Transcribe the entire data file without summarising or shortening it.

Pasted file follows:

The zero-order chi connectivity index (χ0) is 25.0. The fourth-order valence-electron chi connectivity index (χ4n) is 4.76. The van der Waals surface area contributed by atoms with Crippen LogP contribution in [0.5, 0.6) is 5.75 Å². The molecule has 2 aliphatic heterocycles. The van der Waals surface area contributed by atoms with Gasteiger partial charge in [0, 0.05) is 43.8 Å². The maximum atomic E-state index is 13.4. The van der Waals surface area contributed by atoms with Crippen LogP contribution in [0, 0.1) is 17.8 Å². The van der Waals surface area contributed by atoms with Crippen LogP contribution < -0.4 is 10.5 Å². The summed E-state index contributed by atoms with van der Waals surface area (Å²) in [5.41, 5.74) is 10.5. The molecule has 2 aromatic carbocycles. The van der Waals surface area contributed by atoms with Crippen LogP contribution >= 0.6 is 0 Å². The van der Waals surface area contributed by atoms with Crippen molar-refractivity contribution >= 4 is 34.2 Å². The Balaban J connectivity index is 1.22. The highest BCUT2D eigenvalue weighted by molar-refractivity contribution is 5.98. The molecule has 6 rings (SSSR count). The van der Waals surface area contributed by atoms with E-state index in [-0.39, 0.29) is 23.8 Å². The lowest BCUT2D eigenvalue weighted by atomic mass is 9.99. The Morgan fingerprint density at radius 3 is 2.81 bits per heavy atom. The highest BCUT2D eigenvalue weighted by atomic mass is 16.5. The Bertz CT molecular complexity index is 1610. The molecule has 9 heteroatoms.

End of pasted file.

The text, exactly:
The zero-order chi connectivity index (χ0) is 25.0. The fourth-order valence-electron chi connectivity index (χ4n) is 4.76. The van der Waals surface area contributed by atoms with Crippen LogP contribution in [0.5, 0.6) is 5.75 Å². The molecule has 2 aliphatic heterocycles. The van der Waals surface area contributed by atoms with Gasteiger partial charge in [0, 0.05) is 43.8 Å². The maximum atomic E-state index is 13.4. The van der Waals surface area contributed by atoms with Crippen LogP contribution in [0, 0.1) is 17.8 Å². The van der Waals surface area contributed by atoms with Crippen LogP contribution < -0.4 is 10.5 Å². The summed E-state index contributed by atoms with van der Waals surface area (Å²) in [5.41, 5.74) is 10.5. The molecule has 2 aromatic carbocycles. The van der Waals surface area contributed by atoms with Crippen LogP contribution >= 0.6 is 0 Å². The van der Waals surface area contributed by atoms with Crippen molar-refractivity contribution >= 4 is 34.2 Å². The Balaban J connectivity index is 1.22. The highest BCUT2D eigenvalue weighted by molar-refractivity contribution is 5.98. The molecule has 6 rings (SSSR count). The van der Waals surface area contributed by atoms with E-state index in [-0.39, 0.29) is 23.8 Å². The lowest BCUT2D eigenvalue weighted by atomic mass is 9.99. The Morgan fingerprint density at radius 3 is 2.81 bits per heavy atom. The highest BCUT2D eigenvalue weighted by atomic mass is 16.5. The Bertz CT molecular complexity index is 1610. The molecule has 9 heteroatoms.